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DNA Database and Juveniles

By: Ian Murnaghan BSc (hons), MSc - Updated: 8 Nov 2017 | comments*Discuss
 
Juveniles Dna Database Civil Liberties

Laws around DNA and juveniles are complicated because there is a crucial need to protect youngsters while still ensuring that the public is safe from crime. Controversy and juvenile regulations seem to go hand-in-hand. This is notably true given that there is a fear of privacy and protection being compromised for this group in our adamant desire to appropriately punish youth for crimes. While most people can acknowledge the need for juveniles to be protected to a reasonable extent while still being held accountable for crimes they commit, the DNA database may compromise this protection and has been suggested as being unfair to youth, particularly those who are never officially charged or they are found innocent of the crime.

DNA Database and Juveniles

At present, thousands of juvenile profiles are stored in the DNA database kept within the United Kingdom (UK). Over the last ten years, DNA from 750,000 juveniles has been collected and stored in the DNA database. While some members of the public oppose the storage of juvenile profiles, the government has responded by defending the practice. Where the practice becomes rather murky, however, is when we consider that many youth have never been cautioned or convicted of an offence. In fact, many have never even been charged with an offence and were profiled from what many would consider minor acts of public nuisance. Conversely, the police cite that holding juvenile profiles is an important investigative tool that is used respectfully and cautiously. One approach to the DNA database for juveniles is that if a person is innocent, they need not worry because their information will essentially be useless and irrelevant to a case.

In a highly publicised case, a seven month-old baby had her DNA placed on the register at the request of her parents. The case outraged many Britons as well as numerous government officials who explained that the case would be investigated further. One consequence of this particular case was that it highlighted the need for more care and attention to be given to juveniles and the use of their DNA.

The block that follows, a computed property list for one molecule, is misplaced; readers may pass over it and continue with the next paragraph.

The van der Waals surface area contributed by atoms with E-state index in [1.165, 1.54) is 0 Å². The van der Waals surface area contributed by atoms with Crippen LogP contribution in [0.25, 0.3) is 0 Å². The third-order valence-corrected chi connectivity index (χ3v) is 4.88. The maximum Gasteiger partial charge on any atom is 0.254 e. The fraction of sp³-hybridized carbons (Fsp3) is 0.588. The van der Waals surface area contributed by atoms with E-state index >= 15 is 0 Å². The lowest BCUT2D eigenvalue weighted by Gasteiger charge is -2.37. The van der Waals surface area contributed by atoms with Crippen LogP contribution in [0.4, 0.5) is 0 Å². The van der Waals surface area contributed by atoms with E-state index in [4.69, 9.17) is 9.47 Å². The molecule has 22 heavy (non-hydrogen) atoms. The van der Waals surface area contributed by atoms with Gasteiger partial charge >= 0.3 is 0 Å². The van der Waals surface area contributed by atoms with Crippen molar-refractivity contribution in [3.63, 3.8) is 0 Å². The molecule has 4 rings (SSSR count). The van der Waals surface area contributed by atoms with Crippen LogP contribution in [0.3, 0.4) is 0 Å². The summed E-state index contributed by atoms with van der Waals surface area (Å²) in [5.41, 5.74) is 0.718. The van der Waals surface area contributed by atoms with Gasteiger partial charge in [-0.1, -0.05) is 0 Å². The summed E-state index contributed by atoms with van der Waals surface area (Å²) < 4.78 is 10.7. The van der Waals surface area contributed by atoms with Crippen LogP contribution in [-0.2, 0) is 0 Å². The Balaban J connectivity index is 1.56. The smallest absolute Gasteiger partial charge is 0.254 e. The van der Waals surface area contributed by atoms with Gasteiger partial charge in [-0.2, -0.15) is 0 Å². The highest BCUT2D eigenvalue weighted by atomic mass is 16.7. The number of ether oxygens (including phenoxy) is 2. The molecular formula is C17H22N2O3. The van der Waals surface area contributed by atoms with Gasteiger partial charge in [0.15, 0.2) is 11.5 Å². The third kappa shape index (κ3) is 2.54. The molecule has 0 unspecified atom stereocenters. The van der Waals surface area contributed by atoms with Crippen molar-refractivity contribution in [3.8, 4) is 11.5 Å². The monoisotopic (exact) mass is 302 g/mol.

The Need for Debate

One argument regarding a juvenile database of this magnitude is that it is being done almost in a 'secret' manner. Critics say that if the government wants to keep profiles of youth who have never been formally charged and convicted of an offence, it should do so by submitting a proposal, passing it via parliament and allowing for debate. Another valid fear is that juveniles whose profiles are kept in the database will be singled out when they are older as criminals. Ultimately, it would seem to be a fair approach to bring forth the issues surrounding the DNA database and its use of juvenile profiles while discussing the merits of the system as well as ways to prevent misuse and problems that may arise from the database.

National Council for Civil Liberties

The National Council for Civil Liberties is an organisation that has been at the forefront of campaigns and calls to eliminate juveniles in the DNA database. Their focus involves human rights and freedoms and in particular, they aim to hold the government accountable for their actions. The organisation believes that the government is keeping the database under secrecy to some extent rather than calling for debate and approval through official channels before keeping juvenile profiles in the system.

Juveniles require a certain degree of protection but this must be balanced with appropriate use of the DNA database and safeguarding of the public as well. Hopefully, the issue will be formally debated and the public will be able to provide input that is both acknowledged and used when regulating the use of DNA profiles for juvenile offenders.

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